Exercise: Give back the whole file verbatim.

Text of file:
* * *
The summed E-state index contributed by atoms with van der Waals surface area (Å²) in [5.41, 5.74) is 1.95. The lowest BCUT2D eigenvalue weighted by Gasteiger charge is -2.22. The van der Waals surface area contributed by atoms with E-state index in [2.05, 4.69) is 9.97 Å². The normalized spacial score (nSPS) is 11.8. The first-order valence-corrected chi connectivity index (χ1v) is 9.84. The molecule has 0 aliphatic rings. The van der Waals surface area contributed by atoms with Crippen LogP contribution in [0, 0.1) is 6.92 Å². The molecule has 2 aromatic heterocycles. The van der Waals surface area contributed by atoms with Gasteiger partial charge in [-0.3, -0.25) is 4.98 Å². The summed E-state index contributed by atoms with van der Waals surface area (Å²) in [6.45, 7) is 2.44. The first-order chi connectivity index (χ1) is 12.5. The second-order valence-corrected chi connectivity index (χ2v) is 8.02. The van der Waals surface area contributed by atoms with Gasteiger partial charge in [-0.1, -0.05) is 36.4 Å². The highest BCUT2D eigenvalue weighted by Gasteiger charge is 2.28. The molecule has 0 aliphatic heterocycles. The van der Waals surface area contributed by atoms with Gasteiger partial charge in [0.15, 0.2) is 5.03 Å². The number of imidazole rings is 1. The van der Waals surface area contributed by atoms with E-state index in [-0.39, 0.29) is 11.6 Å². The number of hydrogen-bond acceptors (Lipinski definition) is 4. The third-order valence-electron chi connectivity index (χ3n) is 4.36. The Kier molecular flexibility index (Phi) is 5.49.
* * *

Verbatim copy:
The summed E-state index contributed by atoms with van der Waals surface area (Å²) in [5.41, 5.74) is 1.95. The lowest BCUT2D eigenvalue weighted by Gasteiger charge is -2.22. The van der Waals surface area contributed by atoms with E-state index in [2.05, 4.69) is 9.97 Å². The normalized spacial score (nSPS) is 11.8. The first-order valence-corrected chi connectivity index (χ1v) is 9.84. The molecule has 0 aliphatic rings. The van der Waals surface area contributed by atoms with Crippen LogP contribution in [0, 0.1) is 6.92 Å². The molecule has 2 aromatic heterocycles. The van der Waals surface area contributed by atoms with Gasteiger partial charge in [-0.3, -0.25) is 4.98 Å². The summed E-state index contributed by atoms with van der Waals surface area (Å²) in [6.45, 7) is 2.44. The first-order chi connectivity index (χ1) is 12.5. The second-order valence-corrected chi connectivity index (χ2v) is 8.02. The van der Waals surface area contributed by atoms with Gasteiger partial charge in [-0.1, -0.05) is 36.4 Å². The highest BCUT2D eigenvalue weighted by Gasteiger charge is 2.28. The molecule has 0 aliphatic heterocycles. The van der Waals surface area contributed by atoms with Gasteiger partial charge in [0.15, 0.2) is 5.03 Å². The number of imidazole rings is 1. The van der Waals surface area contributed by atoms with E-state index in [-0.39, 0.29) is 11.6 Å². The number of hydrogen-bond acceptors (Lipinski definition) is 4. The third-order valence-electron chi connectivity index (χ3n) is 4.36. The Kier molecular flexibility index (Phi) is 5.49.